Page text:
Inspired by Elaine St. James’ book Simplify Your Work Life: Ways to Change the Way You Work So You Have More Time to Live, last week I listed half a dozens reasons why I used to make a habit of working long hours. The reasons ranged from disorganization to inexperience to fear. However, aside from all of that, I thought regularly putting in overtime was the righteous thing to do.
This mindset is not unusual notes St. James who says the work-hard-and-long ethic is deeply ingrained in our culture and as a result our lives have suffered. Because I thought forging a career meant working my fingers to the bone until retirement, I figured that I couldn’t have children and work full-time.
I did go ahead and start a family despite my worries about balancing work and children. And in the 10 years since I had my first child, I’ve had all kinds of interesting work situations, which range from consulting and free-lancing to work-from-home assignments and part-time work. I also worked a full-time job four days a week. On the fifth day I did the laundry and the grocery shopping.
Some of these jobs had to do with writing, but most didn’t and none of it was planned. Through it all the thought of having a full-time job five days a week would strike terror in my heart. Based on my experience in the 1990s, I equated a full-time salaried work in my field (nonprofit, editing, writing, publishing) as a 50 hour work week. Those fears I’ve discovered had no basis. The truly scary part is that I never actually sat down and thought about the reasons why I stayed late until I read St. James’ book. I’d been clinging to a belief system for years that was simply not true!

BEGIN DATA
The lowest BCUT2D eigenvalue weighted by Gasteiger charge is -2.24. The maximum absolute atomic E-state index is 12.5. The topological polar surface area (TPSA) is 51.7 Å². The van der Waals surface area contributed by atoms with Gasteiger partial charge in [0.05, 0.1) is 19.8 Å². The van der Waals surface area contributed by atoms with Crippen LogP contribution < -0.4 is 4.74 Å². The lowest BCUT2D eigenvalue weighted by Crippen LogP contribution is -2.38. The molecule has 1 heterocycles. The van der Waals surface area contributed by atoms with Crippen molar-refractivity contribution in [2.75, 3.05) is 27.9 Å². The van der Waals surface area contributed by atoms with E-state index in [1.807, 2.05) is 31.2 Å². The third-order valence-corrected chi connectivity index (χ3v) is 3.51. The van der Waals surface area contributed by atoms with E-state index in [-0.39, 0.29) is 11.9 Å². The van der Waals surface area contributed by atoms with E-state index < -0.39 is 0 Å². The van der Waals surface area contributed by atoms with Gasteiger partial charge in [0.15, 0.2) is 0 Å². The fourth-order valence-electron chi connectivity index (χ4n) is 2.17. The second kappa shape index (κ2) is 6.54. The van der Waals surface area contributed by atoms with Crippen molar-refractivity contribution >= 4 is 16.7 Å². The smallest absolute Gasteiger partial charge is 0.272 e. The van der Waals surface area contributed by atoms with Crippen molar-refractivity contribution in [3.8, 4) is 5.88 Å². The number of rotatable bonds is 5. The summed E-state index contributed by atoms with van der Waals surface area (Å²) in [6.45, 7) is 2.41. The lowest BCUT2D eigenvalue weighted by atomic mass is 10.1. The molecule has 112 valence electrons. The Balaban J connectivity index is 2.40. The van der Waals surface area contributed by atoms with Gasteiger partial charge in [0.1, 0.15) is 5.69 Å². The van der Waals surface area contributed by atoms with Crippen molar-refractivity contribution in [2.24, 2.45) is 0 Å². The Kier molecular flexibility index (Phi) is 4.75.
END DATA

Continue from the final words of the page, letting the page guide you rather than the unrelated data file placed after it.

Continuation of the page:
“Today’s working world offers unlimited possibilities for anyone who wants to take advantage of them,” writes St James who devotes an entire chapter of her book to providing descriptions of companies that offer flexible work arrangements. For example Ciga has more than six hundred high ranking executives, managers, and professionals who work part-time and three thousand employees who work from home at least one day a week.
“Take the time to figure out how to make changes in the way you work,” advises St. James. “If you have the opportunity to add balance, purpose and new meaning to your life, ask yourself if you can afford not to take advantage of it.”
Other books by St. James include Simplify Your Life, Inner Simplicity and Simplify Your Life with Your Kids.